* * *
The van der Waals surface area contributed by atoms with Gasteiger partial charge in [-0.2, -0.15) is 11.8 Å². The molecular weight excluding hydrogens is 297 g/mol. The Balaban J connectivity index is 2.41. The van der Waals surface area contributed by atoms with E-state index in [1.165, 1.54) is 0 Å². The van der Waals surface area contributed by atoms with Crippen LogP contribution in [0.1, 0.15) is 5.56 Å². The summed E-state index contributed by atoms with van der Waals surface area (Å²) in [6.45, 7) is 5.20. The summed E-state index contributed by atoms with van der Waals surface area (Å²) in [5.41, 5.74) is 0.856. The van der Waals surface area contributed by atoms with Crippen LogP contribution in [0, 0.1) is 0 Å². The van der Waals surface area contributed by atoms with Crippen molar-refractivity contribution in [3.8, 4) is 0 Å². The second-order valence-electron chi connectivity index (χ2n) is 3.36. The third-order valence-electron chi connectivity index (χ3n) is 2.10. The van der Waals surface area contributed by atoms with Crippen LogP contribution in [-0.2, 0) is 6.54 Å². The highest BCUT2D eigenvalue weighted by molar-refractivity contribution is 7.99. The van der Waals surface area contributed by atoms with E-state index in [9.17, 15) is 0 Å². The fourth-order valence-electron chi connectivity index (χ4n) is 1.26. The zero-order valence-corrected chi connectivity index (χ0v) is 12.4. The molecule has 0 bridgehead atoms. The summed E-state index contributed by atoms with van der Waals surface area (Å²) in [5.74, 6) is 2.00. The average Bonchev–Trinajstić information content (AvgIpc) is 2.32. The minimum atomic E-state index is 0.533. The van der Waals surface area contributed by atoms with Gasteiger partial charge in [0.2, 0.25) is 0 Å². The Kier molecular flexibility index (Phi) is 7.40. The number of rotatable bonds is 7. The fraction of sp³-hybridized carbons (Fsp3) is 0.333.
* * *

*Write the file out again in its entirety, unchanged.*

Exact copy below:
The van der Waals surface area contributed by atoms with Gasteiger partial charge in [-0.2, -0.15) is 11.8 Å². The molecular weight excluding hydrogens is 297 g/mol. The Balaban J connectivity index is 2.41. The van der Waals surface area contributed by atoms with E-state index in [1.165, 1.54) is 0 Å². The van der Waals surface area contributed by atoms with Crippen LogP contribution in [0.1, 0.15) is 5.56 Å². The summed E-state index contributed by atoms with van der Waals surface area (Å²) in [6.45, 7) is 5.20. The summed E-state index contributed by atoms with van der Waals surface area (Å²) in [5.41, 5.74) is 0.856. The van der Waals surface area contributed by atoms with Crippen LogP contribution in [0, 0.1) is 0 Å². The van der Waals surface area contributed by atoms with Crippen molar-refractivity contribution in [3.8, 4) is 0 Å². The second-order valence-electron chi connectivity index (χ2n) is 3.36. The third-order valence-electron chi connectivity index (χ3n) is 2.10. The van der Waals surface area contributed by atoms with Crippen LogP contribution in [-0.2, 0) is 6.54 Å². The highest BCUT2D eigenvalue weighted by molar-refractivity contribution is 7.99. The van der Waals surface area contributed by atoms with E-state index in [9.17, 15) is 0 Å². The fourth-order valence-electron chi connectivity index (χ4n) is 1.26. The zero-order valence-corrected chi connectivity index (χ0v) is 12.4. The molecule has 0 bridgehead atoms. The summed E-state index contributed by atoms with van der Waals surface area (Å²) in [5.74, 6) is 2.00. The average Bonchev–Trinajstić information content (AvgIpc) is 2.32. The minimum atomic E-state index is 0.533. The van der Waals surface area contributed by atoms with Gasteiger partial charge in [0.2, 0.25) is 0 Å². The Kier molecular flexibility index (Phi) is 7.40. The number of rotatable bonds is 7. The fraction of sp³-hybridized carbons (Fsp3) is 0.333.